Making such allegations while French troops are risking their lives to protect citizens was "indecent," Defence Minister Florence Parly's office said in a statement sent to AFP.

"Rather than channelling and spreading false accusations, we expect the ambassador of Mali to devote all his energy to implementing the Pau summit and achieving success for everyone," the statement said tartly, referring to a meeting between France and its Sahel allies last month.

France has 5,100 soldiers in Operation Barkhane, a mission to roll back jihadism in Mali as well as Burkina Faso, Niger, Mauritania and Chad.

But its presence has been criticised by some in the region, who balk at the prominent military role played by a former colonial power.

Last month, hundreds of people gathered to protest the presence of French soldiers, holding aloft placards reading "Down with France, Barkhane must leave" and "France is a brake on our development."

Anger

Such criticism has riled French officials, especially after 13 soldiers were killed in a helicopter collision in Mali while pursuing jihadist fighters -- the deadliest toll for the French military in nearly four decades.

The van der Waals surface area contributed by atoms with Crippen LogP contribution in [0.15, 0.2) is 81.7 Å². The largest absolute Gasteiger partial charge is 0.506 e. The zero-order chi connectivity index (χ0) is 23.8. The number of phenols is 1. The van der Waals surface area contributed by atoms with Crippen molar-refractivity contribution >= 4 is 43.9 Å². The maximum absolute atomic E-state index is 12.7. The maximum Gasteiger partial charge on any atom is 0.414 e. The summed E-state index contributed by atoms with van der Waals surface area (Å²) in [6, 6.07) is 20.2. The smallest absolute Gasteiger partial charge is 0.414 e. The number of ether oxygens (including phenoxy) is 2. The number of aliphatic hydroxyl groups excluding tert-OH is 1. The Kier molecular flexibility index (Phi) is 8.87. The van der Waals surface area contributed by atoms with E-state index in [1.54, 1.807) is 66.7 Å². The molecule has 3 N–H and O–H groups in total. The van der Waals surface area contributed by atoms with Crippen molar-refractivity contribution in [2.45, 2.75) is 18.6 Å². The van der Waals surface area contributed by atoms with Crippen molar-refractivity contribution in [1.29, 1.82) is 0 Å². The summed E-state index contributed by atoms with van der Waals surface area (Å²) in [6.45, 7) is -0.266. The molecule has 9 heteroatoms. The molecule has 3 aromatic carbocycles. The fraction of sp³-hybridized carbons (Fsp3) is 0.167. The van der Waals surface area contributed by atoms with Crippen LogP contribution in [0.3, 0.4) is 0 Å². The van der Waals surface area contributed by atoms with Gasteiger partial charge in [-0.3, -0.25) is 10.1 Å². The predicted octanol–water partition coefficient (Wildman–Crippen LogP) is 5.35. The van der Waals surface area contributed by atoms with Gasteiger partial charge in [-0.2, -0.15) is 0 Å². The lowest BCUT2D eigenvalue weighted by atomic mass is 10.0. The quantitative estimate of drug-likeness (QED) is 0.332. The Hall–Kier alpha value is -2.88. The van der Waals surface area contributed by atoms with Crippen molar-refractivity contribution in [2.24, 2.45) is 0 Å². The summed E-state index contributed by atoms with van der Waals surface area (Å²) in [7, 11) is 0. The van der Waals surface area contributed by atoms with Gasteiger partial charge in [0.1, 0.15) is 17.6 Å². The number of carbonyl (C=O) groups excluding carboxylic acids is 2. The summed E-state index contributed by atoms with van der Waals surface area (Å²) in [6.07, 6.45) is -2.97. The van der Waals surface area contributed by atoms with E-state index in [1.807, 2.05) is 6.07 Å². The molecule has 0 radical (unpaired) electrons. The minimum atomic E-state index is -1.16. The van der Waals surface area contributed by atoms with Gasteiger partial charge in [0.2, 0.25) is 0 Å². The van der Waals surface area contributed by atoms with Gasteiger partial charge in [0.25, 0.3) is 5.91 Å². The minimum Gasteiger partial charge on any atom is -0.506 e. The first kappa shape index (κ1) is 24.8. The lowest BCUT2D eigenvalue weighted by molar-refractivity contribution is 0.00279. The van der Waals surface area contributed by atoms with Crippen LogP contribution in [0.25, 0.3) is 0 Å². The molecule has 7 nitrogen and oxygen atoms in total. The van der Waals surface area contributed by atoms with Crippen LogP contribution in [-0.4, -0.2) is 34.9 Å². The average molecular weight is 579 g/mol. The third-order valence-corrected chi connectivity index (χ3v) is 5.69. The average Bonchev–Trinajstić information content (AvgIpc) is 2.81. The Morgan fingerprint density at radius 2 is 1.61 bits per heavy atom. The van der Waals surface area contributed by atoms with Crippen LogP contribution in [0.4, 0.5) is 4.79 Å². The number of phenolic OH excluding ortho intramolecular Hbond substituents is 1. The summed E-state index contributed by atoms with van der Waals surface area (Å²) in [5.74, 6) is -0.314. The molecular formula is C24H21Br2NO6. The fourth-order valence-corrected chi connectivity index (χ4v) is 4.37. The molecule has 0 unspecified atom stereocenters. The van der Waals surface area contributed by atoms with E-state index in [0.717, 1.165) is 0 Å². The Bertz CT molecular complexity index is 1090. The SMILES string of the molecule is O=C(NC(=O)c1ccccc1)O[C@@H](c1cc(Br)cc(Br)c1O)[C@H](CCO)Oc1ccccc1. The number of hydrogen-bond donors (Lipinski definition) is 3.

On Wednesday, Mali's ambassador to France Toumani Djime Diallo complained to the French Senate of "problems" caused by what he described as French Foreign Legion soldiers deployed on Malian soil.

He pointed to "excesses" in the Malian capital.

"At times you see them in the red-light districts of Bamako, their bodies completely covered in tattoos, behaving in a way that does not correspond to the [French] army we know," Diallo said. "It makes people afraid, it makes tongues wag."

Parly's office said such accusations were false as there were "hardly any" French soldiers stationed in Bamako.

The charges were also "unacceptable and indecent when France has resolutely committed itself to fighting terrorist groups that threaten the people of the Sahel."

France's deployment is by far the largest foreign contribution to the fight against extremists aligned with Al-Qaeda and the Islamic State group.

Last month, French President Emmanuel Macron and the leaders of five Sahel countries pledged to jointly bolster efforts against jihadists fighting the increasingly deadly insurgency.

Macron has denounced "foreign powers" for stirring up anti-French sentiment amid reports that Russian paramilitary fighters were increasingly active in the Sahel.

And he has complained of a lack of "clear political condemnation of anti-French feelings" on the ground, saying he was loath to send soldiers to countries where their presence was not "clearly wanted."

Despite the French presence and a 13,000-member UN peacekeeping force in Mali dubbed MINUSMA, the conflict that erupted in the north of that country in 2012 has since spread to its neighbours, especially Burkina Faso and Niger.

Thousands of civilians and hundreds of soldiers have been killed and more than a million people have been displaced. France has lost 41 soldiers.

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